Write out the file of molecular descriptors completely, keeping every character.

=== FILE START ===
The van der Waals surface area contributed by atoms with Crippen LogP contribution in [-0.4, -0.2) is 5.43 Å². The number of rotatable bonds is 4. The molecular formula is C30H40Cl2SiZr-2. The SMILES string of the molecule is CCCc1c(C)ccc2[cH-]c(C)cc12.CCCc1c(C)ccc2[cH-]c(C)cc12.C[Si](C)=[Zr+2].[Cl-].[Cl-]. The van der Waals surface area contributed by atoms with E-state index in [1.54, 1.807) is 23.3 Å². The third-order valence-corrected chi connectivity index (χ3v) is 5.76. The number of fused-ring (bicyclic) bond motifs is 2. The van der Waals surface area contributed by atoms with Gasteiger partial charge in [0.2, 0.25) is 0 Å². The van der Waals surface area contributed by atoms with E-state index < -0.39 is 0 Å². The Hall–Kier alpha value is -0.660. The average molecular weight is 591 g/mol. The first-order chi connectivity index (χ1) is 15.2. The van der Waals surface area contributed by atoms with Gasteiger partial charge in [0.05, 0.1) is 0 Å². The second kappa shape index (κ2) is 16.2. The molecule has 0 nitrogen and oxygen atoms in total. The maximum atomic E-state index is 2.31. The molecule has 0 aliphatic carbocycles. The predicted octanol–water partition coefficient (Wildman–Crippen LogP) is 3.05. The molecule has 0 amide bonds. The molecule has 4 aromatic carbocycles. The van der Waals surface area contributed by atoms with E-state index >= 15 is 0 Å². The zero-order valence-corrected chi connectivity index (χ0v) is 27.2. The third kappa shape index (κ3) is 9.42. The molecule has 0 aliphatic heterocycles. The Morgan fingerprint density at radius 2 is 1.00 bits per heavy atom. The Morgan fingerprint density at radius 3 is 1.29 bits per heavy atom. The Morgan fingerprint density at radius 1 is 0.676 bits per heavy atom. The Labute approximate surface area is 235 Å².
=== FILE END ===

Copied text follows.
The van der Waals surface area contributed by atoms with Crippen LogP contribution in [-0.4, -0.2) is 5.43 Å². The number of rotatable bonds is 4. The molecular formula is C30H40Cl2SiZr-2. The SMILES string of the molecule is CCCc1c(C)ccc2[cH-]c(C)cc12.CCCc1c(C)ccc2[cH-]c(C)cc12.C[Si](C)=[Zr+2].[Cl-].[Cl-]. The van der Waals surface area contributed by atoms with E-state index in [1.54, 1.807) is 23.3 Å². The third-order valence-corrected chi connectivity index (χ3v) is 5.76. The number of fused-ring (bicyclic) bond motifs is 2. The van der Waals surface area contributed by atoms with Gasteiger partial charge in [0.2, 0.25) is 0 Å². The van der Waals surface area contributed by atoms with E-state index < -0.39 is 0 Å². The Hall–Kier alpha value is -0.660. The average molecular weight is 591 g/mol. The first-order chi connectivity index (χ1) is 15.2. The van der Waals surface area contributed by atoms with Gasteiger partial charge in [0.05, 0.1) is 0 Å². The second kappa shape index (κ2) is 16.2. The molecule has 0 nitrogen and oxygen atoms in total. The maximum atomic E-state index is 2.31. The molecule has 0 aliphatic carbocycles. The predicted octanol–water partition coefficient (Wildman–Crippen LogP) is 3.05. The molecule has 0 amide bonds. The molecule has 4 aromatic carbocycles. The van der Waals surface area contributed by atoms with E-state index >= 15 is 0 Å². The zero-order valence-corrected chi connectivity index (χ0v) is 27.2. The third kappa shape index (κ3) is 9.42. The molecule has 0 aliphatic heterocycles. The Morgan fingerprint density at radius 2 is 1.00 bits per heavy atom. The Morgan fingerprint density at radius 3 is 1.29 bits per heavy atom. The Morgan fingerprint density at radius 1 is 0.676 bits per heavy atom. The Labute approximate surface area is 235 Å².